This journey all started with that trip to the LEGO Store. I couldn’t and wouldn’t have travelled so far and had such an impact on so many teachers and students if it hadn’t been for the GAR Foundation believing in my dream, my vision, in me.

Repairing a LEGO EV3 brick

I have been using the LEGO EV3 robotics kits for five years. (I originally bought 12 kits with funds from a grant I wrote. I also have 10 NXT kits combined with a TETRIX kit for a more robust robot.) The EV3 kits have been very reliable, but after at least a thousand students using these robots I am seeing some signs of wear and tear on the brick. For example, the plastic covering over the display is cracked. This isn’t just from the occasional drop. These cracks do not effect the working of the display or brick function. I have had a few motors go bad, but with students wanting to push it like a hot wheels car, I’m surprised they have lasted as long as they have. At $27 US a piece, this isn’t too much of an issue to replace.

The part of the brick that has become a problem is the mini USB port. Last year (year 4) three bricks ended up with broken ports. I am sure it is from the endless plugging and unplugging of the robot as students fix code and retry on the robotics table. Last year the school agreed to buy three new bricks, which cost around $200 US. I was very grateful for the school to spend $600 to provide my classroom with new bricks.

This school year (year 5) I have two more bricks with broken USB ports. I can see these ports are going to be an issue. To answer a question I know you want to ask, yes I can use bluetooth, but in the classroom setting bluetooth is a poor solution to this problem. Actually I had the two bricks connecting via bluetooth for a couple of weeks. As I suspected, there were issues with students cross connecting to the wrong robot.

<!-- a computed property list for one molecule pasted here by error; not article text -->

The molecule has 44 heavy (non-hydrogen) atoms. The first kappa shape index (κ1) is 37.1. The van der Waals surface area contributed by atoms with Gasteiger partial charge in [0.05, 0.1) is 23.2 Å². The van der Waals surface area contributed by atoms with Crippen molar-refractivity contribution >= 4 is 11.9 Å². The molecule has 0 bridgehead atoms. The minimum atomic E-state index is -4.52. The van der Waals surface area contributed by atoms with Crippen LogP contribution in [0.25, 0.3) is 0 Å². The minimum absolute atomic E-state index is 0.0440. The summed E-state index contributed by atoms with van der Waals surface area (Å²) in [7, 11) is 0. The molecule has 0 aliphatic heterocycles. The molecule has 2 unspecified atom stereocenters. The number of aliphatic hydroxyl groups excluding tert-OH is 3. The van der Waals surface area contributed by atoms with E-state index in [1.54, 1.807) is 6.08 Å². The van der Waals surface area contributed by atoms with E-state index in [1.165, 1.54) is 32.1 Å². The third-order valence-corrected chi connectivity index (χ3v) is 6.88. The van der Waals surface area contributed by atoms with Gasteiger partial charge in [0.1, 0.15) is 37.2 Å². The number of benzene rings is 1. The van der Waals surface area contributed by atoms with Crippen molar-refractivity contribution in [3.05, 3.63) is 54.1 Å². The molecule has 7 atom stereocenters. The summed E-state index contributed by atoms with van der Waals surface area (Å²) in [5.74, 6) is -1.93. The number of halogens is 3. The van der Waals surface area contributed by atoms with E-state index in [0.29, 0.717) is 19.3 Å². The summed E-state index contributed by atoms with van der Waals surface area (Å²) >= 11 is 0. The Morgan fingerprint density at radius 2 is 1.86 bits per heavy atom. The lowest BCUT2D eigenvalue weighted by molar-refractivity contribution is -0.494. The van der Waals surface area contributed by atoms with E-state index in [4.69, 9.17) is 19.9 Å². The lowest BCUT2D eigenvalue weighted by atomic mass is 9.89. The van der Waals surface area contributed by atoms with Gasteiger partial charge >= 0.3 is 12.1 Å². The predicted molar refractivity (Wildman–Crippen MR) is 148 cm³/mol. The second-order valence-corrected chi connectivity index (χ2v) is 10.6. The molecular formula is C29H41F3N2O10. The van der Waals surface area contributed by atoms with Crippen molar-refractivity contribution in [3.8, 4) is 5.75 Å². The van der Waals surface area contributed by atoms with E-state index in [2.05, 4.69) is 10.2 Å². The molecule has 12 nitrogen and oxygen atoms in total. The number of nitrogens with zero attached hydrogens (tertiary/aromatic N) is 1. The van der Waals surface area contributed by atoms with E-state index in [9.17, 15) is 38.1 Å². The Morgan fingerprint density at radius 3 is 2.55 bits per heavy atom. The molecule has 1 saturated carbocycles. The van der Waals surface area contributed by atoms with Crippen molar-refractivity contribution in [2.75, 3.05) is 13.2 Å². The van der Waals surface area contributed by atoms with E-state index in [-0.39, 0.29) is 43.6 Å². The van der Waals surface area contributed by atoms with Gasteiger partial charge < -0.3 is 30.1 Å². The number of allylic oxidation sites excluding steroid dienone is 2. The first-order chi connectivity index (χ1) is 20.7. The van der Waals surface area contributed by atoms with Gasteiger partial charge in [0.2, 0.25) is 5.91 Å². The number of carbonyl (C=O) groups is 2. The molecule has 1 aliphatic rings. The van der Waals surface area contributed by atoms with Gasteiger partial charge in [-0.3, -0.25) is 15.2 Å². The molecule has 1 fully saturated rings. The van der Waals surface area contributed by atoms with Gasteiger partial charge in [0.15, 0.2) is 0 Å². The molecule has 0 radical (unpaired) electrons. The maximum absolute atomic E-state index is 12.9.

This lead me to decide to try and fix the port. Crazy idea, right? After taking a brick apart I found that the mini USB port is easily assessable, but some desoldering was going to be required. I searched the internet for someone who has already tried fixing the port. I found that few have tried, and there wasn’t much explanation on the process. The site suggested for purchasing the ports was no longer valid. I found my ports at aliexpress.com. These ports were shipped from China and took about a month to arrive. I have found them to be adequate, but not necessary the best quality. This is because as I worked on the repair I found that some mini USB cables would push the small connection wires right out the back of the port.

Here are the steps I used to repair the bricks.

I started by unscrewing the four screws in the battery compartment of the brick. Keep these screws safe.

Once apart you can gently pull the ribbon cable connecting the display. Keep the top of the brick face down so the buttons don’t fall out and get lost.